The young man who sat next to me during a workshop on equity at the Carolinas Climate Resiliency Conference which took place in Charlotte earlier this month was a meteorologist who had been working at Duke Energy for just a couple of years.
Jumping at the too-rare opportunity to have a frank conversation with someone who works for the corporation to which I often find myself in opposition, I asked him his opinion on climate change.
“We talk about 500-year events, 1,000-year events,” he said. “But there have been three of those events this year. I’m finding I’m having to go back and review the projections.”
The workshop began before I had a chance to follow up with a question about energy options, and then I lost him in the scrum at the end of the session. But the fact that he and I had sat at the same table for a time said a lot about how this biennial event, hosted by Carolinas Integrated Sciences and Assessments and co-sponsored by Clean Air Carolina, brings together researchers, industrialists, local government workers, and community advocates in North and South Carolina to prepare for, and put the brakes on, climate change.
Conference speakers ranged from Congressman Bob Inglis, a Republican who lost his job after declaiming the veracity of climate change following a scientific expedition to the Antarctic, to Jacqui Patterson, leader of the NAACP Environmental and Climate Justice Program, who shocked her audience into recalling how, during Hurricane Katrina, prisoners in New Orleans were abandoned in their cells as the water rose up to their chests.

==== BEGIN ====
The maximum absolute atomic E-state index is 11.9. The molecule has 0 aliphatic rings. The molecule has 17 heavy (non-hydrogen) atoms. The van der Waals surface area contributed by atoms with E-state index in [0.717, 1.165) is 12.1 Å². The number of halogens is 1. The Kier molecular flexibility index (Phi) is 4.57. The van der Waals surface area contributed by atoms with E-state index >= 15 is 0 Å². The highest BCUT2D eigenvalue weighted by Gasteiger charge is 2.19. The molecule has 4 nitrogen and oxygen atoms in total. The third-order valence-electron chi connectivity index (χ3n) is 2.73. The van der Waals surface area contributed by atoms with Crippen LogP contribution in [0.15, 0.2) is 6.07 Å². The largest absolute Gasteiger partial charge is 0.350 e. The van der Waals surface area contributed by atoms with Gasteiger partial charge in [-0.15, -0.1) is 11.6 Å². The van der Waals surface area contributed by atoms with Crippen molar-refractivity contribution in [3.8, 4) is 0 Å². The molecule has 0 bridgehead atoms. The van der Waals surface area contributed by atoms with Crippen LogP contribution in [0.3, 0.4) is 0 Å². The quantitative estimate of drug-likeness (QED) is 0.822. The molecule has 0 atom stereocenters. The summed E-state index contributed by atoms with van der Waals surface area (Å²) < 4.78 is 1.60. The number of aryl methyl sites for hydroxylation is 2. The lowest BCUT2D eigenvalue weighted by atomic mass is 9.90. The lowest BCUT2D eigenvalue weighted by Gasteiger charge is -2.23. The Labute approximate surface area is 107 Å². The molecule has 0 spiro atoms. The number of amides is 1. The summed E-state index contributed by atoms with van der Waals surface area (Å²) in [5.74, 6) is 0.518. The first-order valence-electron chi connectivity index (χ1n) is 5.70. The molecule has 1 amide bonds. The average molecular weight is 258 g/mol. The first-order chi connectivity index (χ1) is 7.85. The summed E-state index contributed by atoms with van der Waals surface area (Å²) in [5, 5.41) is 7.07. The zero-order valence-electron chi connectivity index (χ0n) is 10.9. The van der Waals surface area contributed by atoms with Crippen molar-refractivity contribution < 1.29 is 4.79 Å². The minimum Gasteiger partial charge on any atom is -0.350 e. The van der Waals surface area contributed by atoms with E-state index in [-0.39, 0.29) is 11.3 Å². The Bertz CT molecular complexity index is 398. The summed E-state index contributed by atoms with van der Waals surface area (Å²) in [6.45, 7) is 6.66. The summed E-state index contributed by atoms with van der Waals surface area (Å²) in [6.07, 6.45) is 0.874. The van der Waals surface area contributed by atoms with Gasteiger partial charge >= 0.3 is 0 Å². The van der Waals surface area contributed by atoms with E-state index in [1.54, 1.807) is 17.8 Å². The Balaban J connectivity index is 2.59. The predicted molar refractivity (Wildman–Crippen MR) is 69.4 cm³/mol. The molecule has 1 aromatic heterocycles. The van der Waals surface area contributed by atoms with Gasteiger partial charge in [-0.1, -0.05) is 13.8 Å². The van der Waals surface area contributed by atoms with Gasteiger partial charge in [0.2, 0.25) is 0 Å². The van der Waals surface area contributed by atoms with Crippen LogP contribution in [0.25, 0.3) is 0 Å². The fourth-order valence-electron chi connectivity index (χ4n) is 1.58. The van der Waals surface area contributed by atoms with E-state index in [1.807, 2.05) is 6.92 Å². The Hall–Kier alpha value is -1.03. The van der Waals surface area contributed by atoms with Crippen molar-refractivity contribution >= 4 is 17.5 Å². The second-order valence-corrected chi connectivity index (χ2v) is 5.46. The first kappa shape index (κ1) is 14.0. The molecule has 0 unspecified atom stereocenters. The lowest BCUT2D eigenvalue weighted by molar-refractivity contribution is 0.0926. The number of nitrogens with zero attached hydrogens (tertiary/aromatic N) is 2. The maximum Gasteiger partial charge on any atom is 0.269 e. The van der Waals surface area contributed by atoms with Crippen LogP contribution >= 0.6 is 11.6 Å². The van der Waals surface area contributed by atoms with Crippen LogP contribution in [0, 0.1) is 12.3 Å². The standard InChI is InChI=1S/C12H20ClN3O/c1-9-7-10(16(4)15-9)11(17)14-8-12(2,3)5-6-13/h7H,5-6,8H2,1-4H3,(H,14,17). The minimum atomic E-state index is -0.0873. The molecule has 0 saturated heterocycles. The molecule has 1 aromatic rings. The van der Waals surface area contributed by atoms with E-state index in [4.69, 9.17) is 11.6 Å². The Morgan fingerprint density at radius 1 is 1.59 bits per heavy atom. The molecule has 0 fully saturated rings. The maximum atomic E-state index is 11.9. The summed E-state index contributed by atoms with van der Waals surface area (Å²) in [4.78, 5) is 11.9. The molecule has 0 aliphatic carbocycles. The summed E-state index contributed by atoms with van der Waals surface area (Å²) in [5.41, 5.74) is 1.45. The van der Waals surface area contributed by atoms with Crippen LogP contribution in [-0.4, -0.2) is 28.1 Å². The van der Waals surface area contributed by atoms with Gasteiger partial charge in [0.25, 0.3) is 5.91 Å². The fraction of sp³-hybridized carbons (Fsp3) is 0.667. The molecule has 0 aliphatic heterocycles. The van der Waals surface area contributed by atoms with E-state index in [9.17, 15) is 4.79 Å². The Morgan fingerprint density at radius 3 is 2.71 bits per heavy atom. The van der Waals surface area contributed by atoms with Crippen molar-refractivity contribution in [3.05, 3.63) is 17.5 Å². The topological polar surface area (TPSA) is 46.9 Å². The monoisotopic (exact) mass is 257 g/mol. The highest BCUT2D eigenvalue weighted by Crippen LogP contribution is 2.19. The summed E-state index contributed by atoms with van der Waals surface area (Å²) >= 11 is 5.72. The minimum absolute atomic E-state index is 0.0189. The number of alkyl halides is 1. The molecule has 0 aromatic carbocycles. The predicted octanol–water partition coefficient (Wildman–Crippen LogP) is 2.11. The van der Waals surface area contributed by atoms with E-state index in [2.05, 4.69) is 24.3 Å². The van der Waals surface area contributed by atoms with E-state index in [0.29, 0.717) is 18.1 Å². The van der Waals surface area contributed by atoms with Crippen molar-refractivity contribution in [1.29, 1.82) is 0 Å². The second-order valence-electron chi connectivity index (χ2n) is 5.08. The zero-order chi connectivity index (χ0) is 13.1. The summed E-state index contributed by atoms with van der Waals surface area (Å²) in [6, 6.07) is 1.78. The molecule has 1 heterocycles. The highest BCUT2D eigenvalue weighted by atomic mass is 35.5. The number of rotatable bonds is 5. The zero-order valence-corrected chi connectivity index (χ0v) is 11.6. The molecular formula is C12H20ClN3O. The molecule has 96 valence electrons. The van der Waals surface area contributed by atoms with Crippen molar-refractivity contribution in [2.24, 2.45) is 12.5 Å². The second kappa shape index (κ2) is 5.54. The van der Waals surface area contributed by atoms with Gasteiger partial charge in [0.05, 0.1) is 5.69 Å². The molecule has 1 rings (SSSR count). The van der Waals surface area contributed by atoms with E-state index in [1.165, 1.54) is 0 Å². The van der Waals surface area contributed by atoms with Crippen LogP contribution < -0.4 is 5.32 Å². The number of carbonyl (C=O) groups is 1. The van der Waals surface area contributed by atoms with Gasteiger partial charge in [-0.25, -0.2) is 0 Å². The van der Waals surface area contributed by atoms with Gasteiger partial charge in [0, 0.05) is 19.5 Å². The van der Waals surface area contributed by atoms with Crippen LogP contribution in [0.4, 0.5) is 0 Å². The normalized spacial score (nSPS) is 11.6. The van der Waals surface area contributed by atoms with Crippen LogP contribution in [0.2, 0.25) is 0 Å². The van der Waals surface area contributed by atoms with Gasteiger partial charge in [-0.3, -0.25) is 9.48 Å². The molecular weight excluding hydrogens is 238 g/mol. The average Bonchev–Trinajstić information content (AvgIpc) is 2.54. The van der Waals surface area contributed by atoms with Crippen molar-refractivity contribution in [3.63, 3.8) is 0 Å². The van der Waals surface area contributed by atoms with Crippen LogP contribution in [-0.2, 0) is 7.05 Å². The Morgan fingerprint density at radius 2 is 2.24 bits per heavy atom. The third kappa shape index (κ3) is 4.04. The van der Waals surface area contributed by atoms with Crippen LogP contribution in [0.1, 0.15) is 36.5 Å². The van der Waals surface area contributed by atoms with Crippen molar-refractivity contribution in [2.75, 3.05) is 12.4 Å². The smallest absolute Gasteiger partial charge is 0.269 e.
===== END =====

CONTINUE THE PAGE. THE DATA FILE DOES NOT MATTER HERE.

Communicating Shared Goals
We all were working toward the same goal, of course. Rep. Inglis encouraged attendees to invite their Republican family members to visit his website (republicEn.org) and explore a free-enterprise solution to addressing carbon emissions. Reverend Leo Woodberry of South Carolina’s Kingdom Living Temple recounted how, although South Carolina is suing the EPA over the Clean Power Plan, it has a legislative mandate to move forward with a plan anyway, and has been bringing together community members, civic leaders, and industrialists in a series of meetings in the evenings. Susan Joy Hassol of Climate Communications worked on finding an alternative to the phrase “Carbon T—“, an obscenity in conservative circles. WRAL meteorologist Greg Fishel (co-creator of the documentary “Exploring Climate Change“) confessed the moment he realized his ideology was preventing him from evaluating the science around climate change.
East Carolina University’s Christine Avenarius discussed strategies for communicating about storm surge risk to people living in its path (hint, call it a drainage problem, not sea-level rise), and Todd Olinsky-Paul of Clean Energy States Alliance pointed out that, despite all the warnings regarding the unreliability of solar and wind power, the aging US grid breaks down more often than that of any other country, and the breakages are due to severe weather events. The Medical Advocates for Healthy Air presentation advised health care systems to build up resiliency in both infrastructure and staff in order to be able to serve their communities properly, while Nina Hall and Caroline Dougherty of UNC Asheville’s National Environmental Modeling and Analysis Center demonstrated the re-designed U.S. Climate Resilience Toolkit.
Speakers unveiled dozens of tools, websites and strategic programs, such as Clean Air Carolina’scitizen science air monitoring program and the outdoor art exhibit, Particle Falls. With up to six breakout sessions at a time over nearly three days, it was impossible to catch it all. Fortunately, most presentations will be online for further review. But nothing beats the opportunity to sit for a few minutes and chat about climate change with a scientist from Duke Energy.
This post was written by Laura Wenzel, Clean Air Carolina’s Medical Advocates for Healthy Air Manager and was originally posted here.
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